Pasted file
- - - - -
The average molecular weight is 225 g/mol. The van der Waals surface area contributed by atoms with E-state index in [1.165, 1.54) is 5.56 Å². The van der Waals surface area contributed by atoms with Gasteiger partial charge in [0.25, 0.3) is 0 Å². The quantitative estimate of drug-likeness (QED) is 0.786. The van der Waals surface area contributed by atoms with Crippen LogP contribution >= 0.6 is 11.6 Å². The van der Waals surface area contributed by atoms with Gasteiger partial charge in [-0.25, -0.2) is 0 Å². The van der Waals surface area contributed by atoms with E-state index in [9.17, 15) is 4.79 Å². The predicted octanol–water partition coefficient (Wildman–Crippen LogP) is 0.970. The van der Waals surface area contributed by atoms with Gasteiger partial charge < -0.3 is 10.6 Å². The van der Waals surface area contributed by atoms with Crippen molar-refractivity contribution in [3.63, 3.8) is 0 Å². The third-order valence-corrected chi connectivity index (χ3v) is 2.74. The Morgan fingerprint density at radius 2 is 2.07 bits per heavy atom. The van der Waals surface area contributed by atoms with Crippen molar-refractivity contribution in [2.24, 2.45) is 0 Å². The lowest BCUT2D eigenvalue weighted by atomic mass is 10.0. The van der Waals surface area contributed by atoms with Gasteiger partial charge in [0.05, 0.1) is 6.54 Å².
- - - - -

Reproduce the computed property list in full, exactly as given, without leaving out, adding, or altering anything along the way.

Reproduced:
The average molecular weight is 225 g/mol. The van der Waals surface area contributed by atoms with E-state index in [1.165, 1.54) is 5.56 Å². The van der Waals surface area contributed by atoms with Gasteiger partial charge in [0.25, 0.3) is 0 Å². The quantitative estimate of drug-likeness (QED) is 0.786. The van der Waals surface area contributed by atoms with Crippen LogP contribution >= 0.6 is 11.6 Å². The van der Waals surface area contributed by atoms with Gasteiger partial charge in [-0.25, -0.2) is 0 Å². The van der Waals surface area contributed by atoms with E-state index in [9.17, 15) is 4.79 Å². The predicted octanol–water partition coefficient (Wildman–Crippen LogP) is 0.970. The van der Waals surface area contributed by atoms with Gasteiger partial charge < -0.3 is 10.6 Å². The van der Waals surface area contributed by atoms with Crippen molar-refractivity contribution in [3.63, 3.8) is 0 Å². The third-order valence-corrected chi connectivity index (χ3v) is 2.74. The Morgan fingerprint density at radius 2 is 2.07 bits per heavy atom. The van der Waals surface area contributed by atoms with Crippen molar-refractivity contribution in [2.24, 2.45) is 0 Å². The lowest BCUT2D eigenvalue weighted by atomic mass is 10.0. The van der Waals surface area contributed by atoms with Gasteiger partial charge in [0.05, 0.1) is 6.54 Å².